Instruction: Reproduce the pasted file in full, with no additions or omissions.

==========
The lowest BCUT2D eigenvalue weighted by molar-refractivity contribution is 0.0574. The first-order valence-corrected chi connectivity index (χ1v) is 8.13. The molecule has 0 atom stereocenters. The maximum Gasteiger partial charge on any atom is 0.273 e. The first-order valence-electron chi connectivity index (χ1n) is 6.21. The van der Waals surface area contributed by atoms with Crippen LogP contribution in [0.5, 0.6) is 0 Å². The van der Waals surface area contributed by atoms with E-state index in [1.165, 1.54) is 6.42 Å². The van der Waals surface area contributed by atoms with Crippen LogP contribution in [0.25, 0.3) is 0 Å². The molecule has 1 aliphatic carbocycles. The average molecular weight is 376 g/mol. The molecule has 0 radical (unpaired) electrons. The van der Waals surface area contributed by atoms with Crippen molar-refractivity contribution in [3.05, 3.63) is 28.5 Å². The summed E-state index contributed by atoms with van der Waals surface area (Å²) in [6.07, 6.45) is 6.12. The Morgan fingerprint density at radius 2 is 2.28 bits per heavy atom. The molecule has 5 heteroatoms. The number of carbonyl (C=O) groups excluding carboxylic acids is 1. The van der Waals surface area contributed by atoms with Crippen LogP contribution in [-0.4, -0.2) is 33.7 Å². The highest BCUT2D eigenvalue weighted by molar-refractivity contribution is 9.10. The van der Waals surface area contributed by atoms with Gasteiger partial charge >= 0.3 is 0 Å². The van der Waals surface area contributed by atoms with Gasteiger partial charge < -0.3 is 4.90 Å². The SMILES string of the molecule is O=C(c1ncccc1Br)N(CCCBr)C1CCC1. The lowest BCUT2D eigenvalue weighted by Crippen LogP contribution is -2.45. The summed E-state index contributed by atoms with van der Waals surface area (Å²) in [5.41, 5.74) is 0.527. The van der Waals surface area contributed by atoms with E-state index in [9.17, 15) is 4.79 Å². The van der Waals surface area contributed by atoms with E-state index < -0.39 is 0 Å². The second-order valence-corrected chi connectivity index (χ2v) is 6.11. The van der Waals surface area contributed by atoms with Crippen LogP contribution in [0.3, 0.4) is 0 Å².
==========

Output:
The lowest BCUT2D eigenvalue weighted by molar-refractivity contribution is 0.0574. The first-order valence-corrected chi connectivity index (χ1v) is 8.13. The molecule has 0 atom stereocenters. The maximum Gasteiger partial charge on any atom is 0.273 e. The first-order valence-electron chi connectivity index (χ1n) is 6.21. The van der Waals surface area contributed by atoms with Crippen LogP contribution in [0.5, 0.6) is 0 Å². The van der Waals surface area contributed by atoms with E-state index in [1.165, 1.54) is 6.42 Å². The van der Waals surface area contributed by atoms with Crippen LogP contribution in [0.25, 0.3) is 0 Å². The molecule has 1 aliphatic carbocycles. The average molecular weight is 376 g/mol. The molecule has 0 radical (unpaired) electrons. The van der Waals surface area contributed by atoms with Crippen molar-refractivity contribution in [3.05, 3.63) is 28.5 Å². The summed E-state index contributed by atoms with van der Waals surface area (Å²) in [6.07, 6.45) is 6.12. The Morgan fingerprint density at radius 2 is 2.28 bits per heavy atom. The molecule has 5 heteroatoms. The number of carbonyl (C=O) groups excluding carboxylic acids is 1. The van der Waals surface area contributed by atoms with Crippen LogP contribution in [-0.4, -0.2) is 33.7 Å². The highest BCUT2D eigenvalue weighted by molar-refractivity contribution is 9.10. The van der Waals surface area contributed by atoms with Gasteiger partial charge >= 0.3 is 0 Å². The van der Waals surface area contributed by atoms with Gasteiger partial charge < -0.3 is 4.90 Å². The SMILES string of the molecule is O=C(c1ncccc1Br)N(CCCBr)C1CCC1. The lowest BCUT2D eigenvalue weighted by Crippen LogP contribution is -2.45. The summed E-state index contributed by atoms with van der Waals surface area (Å²) in [5.41, 5.74) is 0.527. The van der Waals surface area contributed by atoms with E-state index in [9.17, 15) is 4.79 Å². The van der Waals surface area contributed by atoms with E-state index < -0.39 is 0 Å². The second-order valence-corrected chi connectivity index (χ2v) is 6.11. The van der Waals surface area contributed by atoms with Crippen LogP contribution in [0.3, 0.4) is 0 Å².